Anyone who follows Fairytale Brownies on Twitter probably saw a lot of activity by the dessert food merchant on Nov. 17. For every tweet it sent, Fairytale Brownies was sending dozens more replies to followers.
Kari Gayes, a marketing coordinator for Fairytale Brownies’ Web and catalog team, was conducting a trivia contest through its Twitter account, and engaging followers who were hoping to win a batch of chocolaty treats.
The impromptu trivia contest drew responses from 20 to 40 followers of Fairytale Brownies per question, Gayes says, or about 1% to 2% of its 2,000 followers.
But it’s not about the number of Twitter followers and the percentages for Fairytale Brownies. It’s about interacting with customers and engaging in conversation.
“Our followers get very interactive, and I think it’s a good way to show people that there’s a real person behind the tweets,” Gayes said.
Fairytale Brownies has also used Twitter to create a buzz in its local Phoenix market. It held a “tweetup,” a live meeting of its Twitter fans, at its bakery there on Oct. 1.
How did Gayes build the crowd? She sent out a few tweets in September announcing when and where the tweetup would be. And from there, followers retweeted the message, and momentum grew.
The Twitter followers met after work at the bakery and took a complimentary tour conducted by Fairytale Brownies cofounder Davis Kravitz. Each follower was sent home with a goodie bag.
“The attendees posted a lot of pictures and video from the event [on blogs, Facebook and other forms of social media], and most of them have become very vocal fans since,” Gayes says.
Part of the reason for the trivia contest was to get Fairytale Brownies over the 2,000 followers mark, and get more brownie lovers to know about the brand. Gayes found that Fairytale Brownies’ followers range from mommy bloggers who want to review product and get free samples to personal assistants looking for gift ideas.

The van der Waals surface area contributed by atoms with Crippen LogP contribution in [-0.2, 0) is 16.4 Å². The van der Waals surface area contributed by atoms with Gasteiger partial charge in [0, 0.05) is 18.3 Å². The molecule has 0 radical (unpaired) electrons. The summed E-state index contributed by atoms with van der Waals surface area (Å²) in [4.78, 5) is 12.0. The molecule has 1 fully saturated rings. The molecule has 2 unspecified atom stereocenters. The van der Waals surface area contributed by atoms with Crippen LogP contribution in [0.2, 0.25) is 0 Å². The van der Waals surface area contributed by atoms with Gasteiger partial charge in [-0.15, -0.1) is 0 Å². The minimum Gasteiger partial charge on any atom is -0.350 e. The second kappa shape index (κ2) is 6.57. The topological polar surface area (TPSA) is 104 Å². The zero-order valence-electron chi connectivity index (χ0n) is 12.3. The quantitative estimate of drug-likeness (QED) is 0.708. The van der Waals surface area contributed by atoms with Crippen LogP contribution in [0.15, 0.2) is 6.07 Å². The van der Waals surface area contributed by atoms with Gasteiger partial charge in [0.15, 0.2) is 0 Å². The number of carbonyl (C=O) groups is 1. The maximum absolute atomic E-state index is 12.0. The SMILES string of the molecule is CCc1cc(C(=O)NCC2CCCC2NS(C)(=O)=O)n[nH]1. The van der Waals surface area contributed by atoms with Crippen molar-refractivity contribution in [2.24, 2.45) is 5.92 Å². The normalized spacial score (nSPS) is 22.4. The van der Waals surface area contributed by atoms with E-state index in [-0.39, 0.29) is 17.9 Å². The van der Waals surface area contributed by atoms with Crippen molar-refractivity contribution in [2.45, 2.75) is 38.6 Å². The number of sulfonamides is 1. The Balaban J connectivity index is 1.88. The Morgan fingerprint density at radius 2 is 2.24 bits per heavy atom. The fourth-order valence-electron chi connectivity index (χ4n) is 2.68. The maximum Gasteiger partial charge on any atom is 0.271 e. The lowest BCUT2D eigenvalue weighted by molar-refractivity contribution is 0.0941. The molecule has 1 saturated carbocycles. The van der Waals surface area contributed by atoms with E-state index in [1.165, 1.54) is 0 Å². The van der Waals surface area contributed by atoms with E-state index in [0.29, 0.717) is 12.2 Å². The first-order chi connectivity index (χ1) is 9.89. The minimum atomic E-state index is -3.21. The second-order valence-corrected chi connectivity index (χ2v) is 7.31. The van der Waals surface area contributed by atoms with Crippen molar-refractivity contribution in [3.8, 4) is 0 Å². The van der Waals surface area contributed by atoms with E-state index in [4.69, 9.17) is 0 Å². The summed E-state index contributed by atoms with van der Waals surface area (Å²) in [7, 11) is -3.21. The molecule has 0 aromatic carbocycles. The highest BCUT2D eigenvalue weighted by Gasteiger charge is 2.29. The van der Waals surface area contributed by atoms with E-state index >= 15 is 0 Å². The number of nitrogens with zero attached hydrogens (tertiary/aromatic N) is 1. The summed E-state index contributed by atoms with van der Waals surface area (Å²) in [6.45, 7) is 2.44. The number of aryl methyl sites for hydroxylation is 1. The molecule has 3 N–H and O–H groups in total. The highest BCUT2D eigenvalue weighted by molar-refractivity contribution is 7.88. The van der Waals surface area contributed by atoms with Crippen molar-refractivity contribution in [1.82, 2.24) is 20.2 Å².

“It doesn’t really matter to me why someone follows us,” Gayes said. “But the more people follow us and pay attention to what we are tweeting, the better the chance they are going to buy something from us.”
Customer service is another reason Fairytale Brownies is tweeting. Gayes is an active listener, searching for certain key words on Twitter.
She contacted a tweeter who had a bad experience with its product. It turned out the tweeter had purchased Fairytale Brownies from a reseller, and the product was not fresh. So Gayes kept interacting with the tweeter, and had a fresh batch of brownies sent her way.
“It totally turned this customer’s perception of Fairytale Brownies around,” Gayes said. “Now she is a fan because we were able to use twitter to turn a bad situation into a good one.”